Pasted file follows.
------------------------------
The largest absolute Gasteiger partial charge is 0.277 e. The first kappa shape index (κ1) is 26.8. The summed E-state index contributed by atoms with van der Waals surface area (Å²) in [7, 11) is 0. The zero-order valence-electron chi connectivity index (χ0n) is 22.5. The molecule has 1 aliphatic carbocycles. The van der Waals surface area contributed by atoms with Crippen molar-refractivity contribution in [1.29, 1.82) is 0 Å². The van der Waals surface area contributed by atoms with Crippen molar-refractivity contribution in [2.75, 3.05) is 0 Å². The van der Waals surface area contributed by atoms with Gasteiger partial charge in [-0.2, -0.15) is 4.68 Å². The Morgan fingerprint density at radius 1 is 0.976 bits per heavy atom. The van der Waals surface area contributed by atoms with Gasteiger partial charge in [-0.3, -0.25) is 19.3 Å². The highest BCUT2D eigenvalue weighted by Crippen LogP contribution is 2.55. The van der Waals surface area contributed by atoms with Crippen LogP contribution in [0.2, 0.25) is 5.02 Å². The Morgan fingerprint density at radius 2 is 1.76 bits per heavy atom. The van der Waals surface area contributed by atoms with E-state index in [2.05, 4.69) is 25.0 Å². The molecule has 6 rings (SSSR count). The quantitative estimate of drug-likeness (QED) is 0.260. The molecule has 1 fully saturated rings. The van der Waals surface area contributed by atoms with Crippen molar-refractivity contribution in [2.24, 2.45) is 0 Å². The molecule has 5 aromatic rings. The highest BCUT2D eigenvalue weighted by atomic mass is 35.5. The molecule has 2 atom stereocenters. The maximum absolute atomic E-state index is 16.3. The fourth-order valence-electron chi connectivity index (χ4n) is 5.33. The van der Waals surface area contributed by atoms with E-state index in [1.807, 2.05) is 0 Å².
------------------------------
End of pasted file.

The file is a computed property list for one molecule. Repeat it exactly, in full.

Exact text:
The largest absolute Gasteiger partial charge is 0.277 e. The first kappa shape index (κ1) is 26.8. The summed E-state index contributed by atoms with van der Waals surface area (Å²) in [7, 11) is 0. The zero-order valence-electron chi connectivity index (χ0n) is 22.5. The molecule has 1 aliphatic carbocycles. The van der Waals surface area contributed by atoms with Crippen molar-refractivity contribution in [1.29, 1.82) is 0 Å². The van der Waals surface area contributed by atoms with Crippen molar-refractivity contribution in [2.75, 3.05) is 0 Å². The van der Waals surface area contributed by atoms with Gasteiger partial charge in [-0.2, -0.15) is 4.68 Å². The Morgan fingerprint density at radius 1 is 0.976 bits per heavy atom. The van der Waals surface area contributed by atoms with Gasteiger partial charge in [-0.3, -0.25) is 19.3 Å². The highest BCUT2D eigenvalue weighted by Crippen LogP contribution is 2.55. The van der Waals surface area contributed by atoms with Crippen LogP contribution in [0.2, 0.25) is 5.02 Å². The Morgan fingerprint density at radius 2 is 1.76 bits per heavy atom. The van der Waals surface area contributed by atoms with E-state index in [2.05, 4.69) is 25.0 Å². The molecule has 6 rings (SSSR count). The quantitative estimate of drug-likeness (QED) is 0.260. The molecule has 1 fully saturated rings. The van der Waals surface area contributed by atoms with Crippen molar-refractivity contribution in [2.24, 2.45) is 0 Å². The molecule has 5 aromatic rings. The highest BCUT2D eigenvalue weighted by atomic mass is 35.5. The molecule has 2 atom stereocenters. The maximum absolute atomic E-state index is 16.3. The fourth-order valence-electron chi connectivity index (χ4n) is 5.33. The van der Waals surface area contributed by atoms with E-state index in [1.807, 2.05) is 0 Å².